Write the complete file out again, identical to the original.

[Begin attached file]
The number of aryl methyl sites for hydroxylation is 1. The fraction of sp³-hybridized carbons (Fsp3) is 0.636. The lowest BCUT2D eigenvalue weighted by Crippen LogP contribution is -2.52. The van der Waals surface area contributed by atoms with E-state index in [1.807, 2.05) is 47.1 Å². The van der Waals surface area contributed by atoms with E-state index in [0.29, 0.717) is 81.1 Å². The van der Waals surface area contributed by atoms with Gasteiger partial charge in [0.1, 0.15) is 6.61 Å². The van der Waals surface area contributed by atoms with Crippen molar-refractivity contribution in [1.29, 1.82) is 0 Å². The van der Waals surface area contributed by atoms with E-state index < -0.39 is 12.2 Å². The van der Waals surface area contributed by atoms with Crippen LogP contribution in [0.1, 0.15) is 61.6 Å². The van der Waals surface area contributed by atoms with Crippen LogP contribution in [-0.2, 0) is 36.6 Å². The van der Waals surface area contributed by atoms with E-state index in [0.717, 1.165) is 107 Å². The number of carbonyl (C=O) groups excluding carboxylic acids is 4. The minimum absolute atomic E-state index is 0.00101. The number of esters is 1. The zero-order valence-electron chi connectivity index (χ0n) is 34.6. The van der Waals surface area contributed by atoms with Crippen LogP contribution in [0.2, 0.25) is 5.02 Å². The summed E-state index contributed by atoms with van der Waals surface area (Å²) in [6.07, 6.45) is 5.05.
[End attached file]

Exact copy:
The number of aryl methyl sites for hydroxylation is 1. The fraction of sp³-hybridized carbons (Fsp3) is 0.636. The lowest BCUT2D eigenvalue weighted by Crippen LogP contribution is -2.52. The van der Waals surface area contributed by atoms with E-state index in [1.807, 2.05) is 47.1 Å². The van der Waals surface area contributed by atoms with E-state index in [0.29, 0.717) is 81.1 Å². The van der Waals surface area contributed by atoms with Gasteiger partial charge in [0.1, 0.15) is 6.61 Å². The van der Waals surface area contributed by atoms with Crippen molar-refractivity contribution in [1.29, 1.82) is 0 Å². The van der Waals surface area contributed by atoms with E-state index < -0.39 is 12.2 Å². The van der Waals surface area contributed by atoms with Crippen LogP contribution in [0.1, 0.15) is 61.6 Å². The van der Waals surface area contributed by atoms with Crippen LogP contribution in [-0.2, 0) is 36.6 Å². The van der Waals surface area contributed by atoms with E-state index in [0.717, 1.165) is 107 Å². The number of carbonyl (C=O) groups excluding carboxylic acids is 4. The minimum absolute atomic E-state index is 0.00101. The number of esters is 1. The zero-order valence-electron chi connectivity index (χ0n) is 34.6. The van der Waals surface area contributed by atoms with Crippen LogP contribution in [0.2, 0.25) is 5.02 Å². The summed E-state index contributed by atoms with van der Waals surface area (Å²) in [6.07, 6.45) is 5.05.